Graft busters in the southern Africa’s nation of Malawi on Tuesday raided a house belonging to Agriculture Minister George Chaponda, seizing $276,000 cash in the process.
Anti Corruption Bureau (ACB) deputy director Reyneck Matemba said during the raid the investigators seized cash in both local and foreign currencies amounting to $276,000.
Matemba said the graft busting body deposited the money with the central bank for safe-keeping.
The raid followed a recommendation by commission of inquiry that probed transactions surrounding Malawi importation of 100,000 tonnes of maize from neighbouring Zambia.
The inquiry last week recommended that the graft busting body should probe the role the Malawi agriculture minister played in the matter as his conduct of involving an intermediary was “suspicious.”
Matemba has, however, said it was too early to connect the cash seized from the minister’s house to the maize importation scam.
“As ACB we are not saying the figures are connected to the maize issue, no. It will be too premature to say so. Our investigations are still underway,” Matemba told privately-owned Nation Newspaper.
A political scientist from the University of Malawi Boniface Dulani has said with the current public pressure on the issue, the best that Chaponda could have done was to resign to remove any doubt about the integrity of the investigations.
“For him to step aside, it’s not an admission of guilt but rather to actually tell the public that he has nothing to hide and that he should be fully investigated without anyone doubting the honesty of the probe,” he said.
Dulani faulted Malawi leader Peter Mutharika for remaining silent on the matter, arguing the development reflected badly on his leadership as well as his priorities.
“Much as we are saying Honourable Chaponda should have done the honourable thing and resigned, I think the President should have forced him to resign or could have sacked him from Cabinet. Otherwise this is really reflecting badly on him and also gives an impression that Chaponda is a sacred cow,” the paper quoted him as saying.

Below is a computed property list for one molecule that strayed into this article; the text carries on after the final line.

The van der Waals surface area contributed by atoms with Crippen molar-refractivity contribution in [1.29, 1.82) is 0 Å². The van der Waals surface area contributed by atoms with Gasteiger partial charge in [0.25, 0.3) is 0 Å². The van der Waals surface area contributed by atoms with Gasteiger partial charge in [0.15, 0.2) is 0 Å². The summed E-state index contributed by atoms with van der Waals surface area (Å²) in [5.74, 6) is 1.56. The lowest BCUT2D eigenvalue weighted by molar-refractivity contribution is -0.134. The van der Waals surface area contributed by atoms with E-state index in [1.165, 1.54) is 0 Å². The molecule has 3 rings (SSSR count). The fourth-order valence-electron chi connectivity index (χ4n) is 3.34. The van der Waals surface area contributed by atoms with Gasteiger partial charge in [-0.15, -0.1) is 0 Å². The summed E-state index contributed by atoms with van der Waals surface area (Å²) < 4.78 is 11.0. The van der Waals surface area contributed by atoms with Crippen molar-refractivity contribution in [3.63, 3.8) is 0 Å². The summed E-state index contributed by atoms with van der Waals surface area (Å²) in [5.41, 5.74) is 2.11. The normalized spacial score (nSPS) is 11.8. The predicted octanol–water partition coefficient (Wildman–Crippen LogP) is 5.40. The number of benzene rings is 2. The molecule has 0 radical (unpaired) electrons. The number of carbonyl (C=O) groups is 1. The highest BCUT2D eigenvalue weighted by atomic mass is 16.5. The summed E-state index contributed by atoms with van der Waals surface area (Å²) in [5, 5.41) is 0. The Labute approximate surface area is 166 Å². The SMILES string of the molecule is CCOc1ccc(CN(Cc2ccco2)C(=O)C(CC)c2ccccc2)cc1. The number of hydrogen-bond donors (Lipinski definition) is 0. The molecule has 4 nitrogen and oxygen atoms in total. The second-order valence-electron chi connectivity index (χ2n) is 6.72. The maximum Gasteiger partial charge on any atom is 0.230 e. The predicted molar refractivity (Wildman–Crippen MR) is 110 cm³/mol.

Other experts have also called for either resignation or dismissal of Chaponda.
A legal expert Danwood Chirwa said the minister should be fired if he fails to resign.
“The most responsible thing to do is for the minister impugned to resign. If they do not, they must be fired immediately,” said Chirwa.
He said the President should not maintain someone whose moral turpitude has been called into question.
Chirwa asked the President to uphold the Constitution and “demonstrate that he cares about the rule of law by dismissing the minister without delay and allowing the crime fighting agencies to do their work freely.”
The Presidential Commission of Inquiry on the Zambia-Malawi maize saga recently called for a probe on Chaponda and disciplinary action to Agricultural Development and Marketing Corporation (Admarc) management for their roles in the maize-gate scam.
Presenting its findings to President Mutharika in Lilongwe the Chairperson of the Commission, former Chief Justice Anastanzia Msosa faulted the minister’s involvement with Trans Globe Limited saying it smacked corruption.
She also faulted the Admarc for taking short-cuts in the procurement of the maize and in the handling of contracts with the Zambian traders.
“We found that the procurement of the maize was flouted with discrepancies in such that government procedures were not followed and Minister of Justice and Constitutional Affairs as government’s legal advisor was by-passed,” read Msosa, adding that state-owned was “grossly negligent” in the way it handled the contracts.
On Chaponda, Msosa said the Commission found that “the conduct of the Minister of Agriculture, Irrigation and Water Development in dealing with Trans Globe Limited to sell maize to Admarc was suspicious”.
The Commission in its recommendations called for further investigation on Chaponda by the Anti-Corruption Bureau (ACB) on his involvement with Trans Globe Limited.
The maize-gate scandal involving Malawi’s importation of 100,000 metric tonnes of maize from neighbouring Zambia is haunting both nations.
Senior politicians and bureaucrats in Malawi and Zambia are under fire over their controversial handling of $34.5 million maize deal.
Local media reports alleged possible irregularities during a government purchase of 100,000 metric tonnes of maize from Zambia.
According to the paper, Malawi’s state-owned grain marketer, Admarc, purchased a consignment of maize for $34.5 million from a private company instead of buying the maize directly from the Zambian government at $21.5 million.
Malawi had been importing maize from neighbouring countries to feed 6.5 million of its citizens who are in need of food aid.